Community college programs emphasize independence in education, employment Training targets widowers, homemakers, teen parents

July 13, 1998|By Ron Snyder | Ron Snyder,CONTRIBUTING WRITER

Eight years ago after her youngest child started school, Robin Collins, 41, decided she wanted to help her husband with the family expenses. But the Catonsville mother of five had not worked in years -- and had no high school diploma.

She got a hand from Catonsville Community College in the form of Project Second Start, a program that since 1981 has helped about 300 people a year with job training, schooling and counseling.

"I knew I needed help in getting my diploma and then getting into school, but I wasn't divorced or alone, I just wanted to help my family and receive an education," said Collins, who has since graduated from the University of Maryland, Baltimore County and now is a registered diagnostic medical sonographer.

Project Second Start is one of three programs offered by the Community Colleges of Baltimore County aimed at helping homemakers, widowers, teen-age parents and others seeking job training to help them become more independent.

"We want to give those who come to us marketable skills to find a job and in some cases just help them refine their job skills in order to get a better job," said Joan Swiston, director of Project Second Start.

Her program, funded through grants, state and federal money, is similar to programs called Changes at Dundalk Community College, and Turning Point at Essex Community College.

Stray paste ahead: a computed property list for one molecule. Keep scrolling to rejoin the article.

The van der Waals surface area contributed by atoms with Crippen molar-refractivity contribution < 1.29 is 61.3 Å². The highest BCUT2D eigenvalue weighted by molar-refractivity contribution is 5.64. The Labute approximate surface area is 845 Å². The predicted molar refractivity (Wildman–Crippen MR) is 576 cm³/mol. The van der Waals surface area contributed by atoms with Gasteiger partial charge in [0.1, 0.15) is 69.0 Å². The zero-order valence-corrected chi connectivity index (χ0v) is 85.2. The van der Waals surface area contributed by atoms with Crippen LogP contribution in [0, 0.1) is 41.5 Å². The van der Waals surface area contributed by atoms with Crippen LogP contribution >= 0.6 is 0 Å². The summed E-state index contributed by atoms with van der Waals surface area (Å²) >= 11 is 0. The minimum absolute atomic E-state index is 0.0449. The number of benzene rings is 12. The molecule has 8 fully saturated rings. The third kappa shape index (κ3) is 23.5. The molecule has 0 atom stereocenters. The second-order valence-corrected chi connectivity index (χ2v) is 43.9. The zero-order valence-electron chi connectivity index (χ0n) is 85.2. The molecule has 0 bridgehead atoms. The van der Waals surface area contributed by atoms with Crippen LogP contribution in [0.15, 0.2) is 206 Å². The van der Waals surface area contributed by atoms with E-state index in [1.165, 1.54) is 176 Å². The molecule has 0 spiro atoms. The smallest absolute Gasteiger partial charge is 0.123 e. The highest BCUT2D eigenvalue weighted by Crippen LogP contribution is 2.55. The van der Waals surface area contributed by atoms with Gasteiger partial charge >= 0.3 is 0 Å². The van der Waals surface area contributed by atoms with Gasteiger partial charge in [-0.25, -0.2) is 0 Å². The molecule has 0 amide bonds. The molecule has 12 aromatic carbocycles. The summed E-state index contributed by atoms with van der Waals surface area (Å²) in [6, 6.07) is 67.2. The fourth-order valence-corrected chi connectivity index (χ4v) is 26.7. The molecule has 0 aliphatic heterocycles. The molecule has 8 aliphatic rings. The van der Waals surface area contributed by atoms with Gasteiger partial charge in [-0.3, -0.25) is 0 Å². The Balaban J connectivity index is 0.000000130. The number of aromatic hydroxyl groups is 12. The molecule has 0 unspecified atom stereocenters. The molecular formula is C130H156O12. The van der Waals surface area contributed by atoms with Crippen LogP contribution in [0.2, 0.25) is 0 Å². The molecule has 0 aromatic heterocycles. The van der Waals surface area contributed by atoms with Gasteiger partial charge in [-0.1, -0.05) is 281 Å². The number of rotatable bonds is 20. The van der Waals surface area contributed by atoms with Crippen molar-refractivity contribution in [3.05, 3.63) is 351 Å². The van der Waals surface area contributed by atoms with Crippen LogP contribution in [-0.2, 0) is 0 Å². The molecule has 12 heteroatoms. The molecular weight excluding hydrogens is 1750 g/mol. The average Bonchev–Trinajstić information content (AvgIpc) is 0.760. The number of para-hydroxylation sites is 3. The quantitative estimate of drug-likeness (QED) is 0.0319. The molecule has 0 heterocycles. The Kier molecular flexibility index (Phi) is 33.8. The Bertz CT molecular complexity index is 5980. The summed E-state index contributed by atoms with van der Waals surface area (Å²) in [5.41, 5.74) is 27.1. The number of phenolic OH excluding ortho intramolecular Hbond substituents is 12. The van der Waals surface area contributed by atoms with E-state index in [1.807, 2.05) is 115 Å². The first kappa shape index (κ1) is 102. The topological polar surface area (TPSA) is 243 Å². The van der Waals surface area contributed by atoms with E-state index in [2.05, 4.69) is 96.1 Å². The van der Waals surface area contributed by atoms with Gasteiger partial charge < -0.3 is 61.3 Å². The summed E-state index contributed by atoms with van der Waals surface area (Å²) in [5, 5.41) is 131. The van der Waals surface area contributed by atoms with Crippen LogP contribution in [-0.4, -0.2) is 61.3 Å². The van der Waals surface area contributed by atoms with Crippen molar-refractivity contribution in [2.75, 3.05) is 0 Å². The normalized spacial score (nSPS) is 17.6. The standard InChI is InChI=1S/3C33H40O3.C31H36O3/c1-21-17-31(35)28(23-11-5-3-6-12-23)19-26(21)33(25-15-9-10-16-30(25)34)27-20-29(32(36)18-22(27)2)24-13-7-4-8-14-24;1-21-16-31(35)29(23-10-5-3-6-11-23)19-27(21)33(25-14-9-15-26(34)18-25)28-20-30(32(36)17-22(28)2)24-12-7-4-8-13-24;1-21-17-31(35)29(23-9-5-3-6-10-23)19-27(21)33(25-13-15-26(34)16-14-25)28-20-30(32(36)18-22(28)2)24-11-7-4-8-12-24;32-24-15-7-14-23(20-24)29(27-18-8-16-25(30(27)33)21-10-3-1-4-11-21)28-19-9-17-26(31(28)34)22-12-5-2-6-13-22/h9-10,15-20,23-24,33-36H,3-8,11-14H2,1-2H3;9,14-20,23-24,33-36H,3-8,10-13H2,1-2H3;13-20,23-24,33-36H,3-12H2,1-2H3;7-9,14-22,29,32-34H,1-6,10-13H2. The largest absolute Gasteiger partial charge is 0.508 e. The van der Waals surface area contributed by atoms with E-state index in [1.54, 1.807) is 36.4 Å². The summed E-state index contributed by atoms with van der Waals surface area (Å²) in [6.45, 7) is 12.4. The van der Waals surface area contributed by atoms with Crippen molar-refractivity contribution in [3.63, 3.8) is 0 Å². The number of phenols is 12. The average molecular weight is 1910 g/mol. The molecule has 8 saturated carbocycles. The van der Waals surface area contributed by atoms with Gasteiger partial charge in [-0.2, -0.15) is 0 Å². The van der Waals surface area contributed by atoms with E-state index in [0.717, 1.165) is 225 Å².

All three operate with a high degree of flexibility. Participants do not need to be students, and there is no minimum amount of time they must spend in the program -- some visit over a period of years, while others may get what they need in one or two sessions, said Alice Moore, director of Changes.

Moore said about 70 percent to 75 percent of those who go through one of the programs find jobs afterward, while many others move on to four-year institutions. And the community college system follows up for the first year after someone leaves the program.

Such programs fit well into the county's emphasis on employment skills and independence, rather than public assistance, county officials say.

"We would like to see people blossom in job training programs," said Suzy Beagle, a job network program planner at the Department of Social Services.

To have that training take place in an academic setting, rather than in a social services office, "makes it much easier because people feel more comfortable and better about themselves," she said.

Melinda Schneider, 30, a Glen Burnie resident, is among those who have been helped by Project Second Start.

Four years ago, her husband passed away and she wanted to find a way to better support her newborn son. Schneider knew she had an interest in computer graphics, but needed help finding a way to go to school while raising her child.

"It was very scary going back to school after 10 years, but they were very supportive," said Schneider.

And last May, after more than a year in Project Second Start, she graduated from Catonsville with a degree in corporate communication. She is currently attending the University of Baltimore, where she hopes to pursue a career as a Web designer.

Schneider and Collins were among those who attended a recent reunion of people whose lives were helped by the community college programs.

Melinda Allen, 22, has been in Turning Point at Essex since fall 1996. As a single parent, she hopes to graduate and go on to a career in radiology.

At the reunion, Allen was glad to see so many people who once were in her situation and now are making a good living thanks to one of the three programs.

"These programs are an excellent opportunity for anyone who may need emotional or economic support," she said. "It's great to see so many people here who are now in the work force and supporting their families."

Pub Date: 7/13/98

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